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Ramping it up

This week: Heavy rain means broken limbs; Trees and plants; Garden life; Ramping it up;

Red sky at morning
Red sky at morning

I tend to get up with the sun for most of the year, whatever time that happens to be. At the moment it is 05:18 CEST.

As we approach the Summer Solstice, which in 2022 will be at 09:13 UTC on Tuesday 21st June, the daylength is at its maximum of 15 hours and 20 minutes.

This morning I was woken by one of my felines having a Tet-a-tet with the neighbourhood bully at 04:40, so I went out.

The bully flees the moment he sees me, but I could see that there was some light cloud and that in the grey light of dawn, the eastern sky was turning pink.

There was no point in going back to bed, so I got my camera and walked up to donkey track.

From the highest point on the Island, called Sv. Nikolas (628 meters), you get a good view of Dalmatia.

To the west and south is the open Adriatic Sea. On a clear night you can just see the lights of Italy on the other side. But to the east, the horizon is distinctly uneven.

Sunrise 21st June
Sunrise 21st June 2019 behind the Dinaric Alps

The southern end of the Dinaric Alps mean that the sun appears from behind the highest point in the Alps, Sv. Jure.

In Dol, with the hill called Hum forming the eastern edge of the village, from the old donkey track, I can’t even see the alps. To view them I need to go up towards the big parish Church.

A few minutes after 5am, the sky was turning some lovely shades of red and orange, then as the sun rose there was a lovely sunrise, with some spectacular Sunbeams.

Sunbeams backlight Hum
Sunbeams backlight Hum

Although sometimes given the generic name of “Crepscular rays“, technically these in my photograph are not.

They are beams of light, from beyond the horizon illuminating the underside of nearby clouds and shining linearly through gaps between shadow areas. It was too light for them to be Crepscular Rays, which are only seen in twilight and when the sky is clear.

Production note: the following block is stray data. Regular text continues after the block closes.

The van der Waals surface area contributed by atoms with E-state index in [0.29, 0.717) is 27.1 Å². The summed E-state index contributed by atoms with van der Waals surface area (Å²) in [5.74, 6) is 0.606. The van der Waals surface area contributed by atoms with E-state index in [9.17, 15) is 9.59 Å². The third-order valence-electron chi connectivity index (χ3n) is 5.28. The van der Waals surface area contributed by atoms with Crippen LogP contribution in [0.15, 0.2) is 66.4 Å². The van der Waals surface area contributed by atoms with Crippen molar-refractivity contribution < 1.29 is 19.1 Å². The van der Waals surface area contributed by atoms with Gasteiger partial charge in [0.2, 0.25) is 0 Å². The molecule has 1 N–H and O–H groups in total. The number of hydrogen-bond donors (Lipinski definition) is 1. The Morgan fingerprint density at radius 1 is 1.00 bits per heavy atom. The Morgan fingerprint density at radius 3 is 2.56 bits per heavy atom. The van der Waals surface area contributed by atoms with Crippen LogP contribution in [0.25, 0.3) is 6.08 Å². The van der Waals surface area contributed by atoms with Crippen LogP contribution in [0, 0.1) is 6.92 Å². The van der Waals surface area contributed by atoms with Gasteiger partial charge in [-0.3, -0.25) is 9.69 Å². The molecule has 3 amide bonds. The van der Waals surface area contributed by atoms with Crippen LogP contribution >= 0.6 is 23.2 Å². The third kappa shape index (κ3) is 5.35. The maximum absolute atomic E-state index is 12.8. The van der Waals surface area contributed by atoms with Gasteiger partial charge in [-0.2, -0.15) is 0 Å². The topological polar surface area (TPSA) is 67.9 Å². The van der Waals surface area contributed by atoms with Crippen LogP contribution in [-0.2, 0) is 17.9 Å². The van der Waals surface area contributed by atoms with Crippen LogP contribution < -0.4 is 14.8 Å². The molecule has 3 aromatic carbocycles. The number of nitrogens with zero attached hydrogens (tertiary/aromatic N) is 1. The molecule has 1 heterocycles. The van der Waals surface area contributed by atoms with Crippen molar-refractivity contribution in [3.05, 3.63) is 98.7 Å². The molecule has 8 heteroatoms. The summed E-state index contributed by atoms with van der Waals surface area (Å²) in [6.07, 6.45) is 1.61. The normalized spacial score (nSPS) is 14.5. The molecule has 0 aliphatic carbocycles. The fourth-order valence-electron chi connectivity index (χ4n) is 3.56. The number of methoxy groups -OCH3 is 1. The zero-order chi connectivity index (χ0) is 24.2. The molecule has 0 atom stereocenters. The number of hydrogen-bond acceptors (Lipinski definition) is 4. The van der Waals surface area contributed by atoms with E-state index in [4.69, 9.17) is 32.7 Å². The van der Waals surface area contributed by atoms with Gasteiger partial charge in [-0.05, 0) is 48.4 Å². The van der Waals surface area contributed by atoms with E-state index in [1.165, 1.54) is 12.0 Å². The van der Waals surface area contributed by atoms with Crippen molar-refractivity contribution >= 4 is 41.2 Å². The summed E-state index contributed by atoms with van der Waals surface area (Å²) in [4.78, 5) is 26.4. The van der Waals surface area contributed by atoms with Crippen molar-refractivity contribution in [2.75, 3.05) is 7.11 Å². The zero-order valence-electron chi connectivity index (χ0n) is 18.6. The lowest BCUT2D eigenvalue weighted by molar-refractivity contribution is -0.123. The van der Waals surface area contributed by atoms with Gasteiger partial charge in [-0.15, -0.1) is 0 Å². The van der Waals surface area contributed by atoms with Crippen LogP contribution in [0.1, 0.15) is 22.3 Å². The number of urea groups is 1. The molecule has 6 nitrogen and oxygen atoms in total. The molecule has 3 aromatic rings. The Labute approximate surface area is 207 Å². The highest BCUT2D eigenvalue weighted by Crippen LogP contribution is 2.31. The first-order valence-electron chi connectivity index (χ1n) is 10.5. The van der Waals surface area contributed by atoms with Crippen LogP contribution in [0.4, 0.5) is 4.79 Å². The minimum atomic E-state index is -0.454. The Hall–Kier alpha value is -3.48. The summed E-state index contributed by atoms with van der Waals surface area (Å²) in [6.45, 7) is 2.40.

None the less, I watched for some minutes, as a warm wind made the air pleasant to be out in until the sun was above the cloud level and they resumed their grey colours.

I wasn’t on my own. Nearby there was a nightingale singing, and there was the “Kork, kork” strident call of a Golden Oriel from one of my plum trees. I have seen them this week inspecting the fruit on the top most branches, but they are not quite ripe yet.

When the day starts like this, things can only get better….

Heavy rain means broken limbs

All week I had been watching a day of rain approaching on Thursday. The forecasts was for some severe but localised thunderstorms.

The rain woke me up at 04:40, not heavy rain, just steady rain. From choice, this is exactly the right kind of rain because it wets the ground and soaks in rather than running off.

You can of course have the wrong kind of rain, just as they had bit further south in Montenegro, and in France this week where there has been severe flooding and golf ball size hail stones have devastated crops and broken car windows.

The rain just kept on falling. There were some rumbles of thunder and an occasional flash of lightning, but not really a thunderstorm.

By lunch time the rain had stopped and I had recorded just over 18 mm, which is 18 litters per square meter, so a useful amount.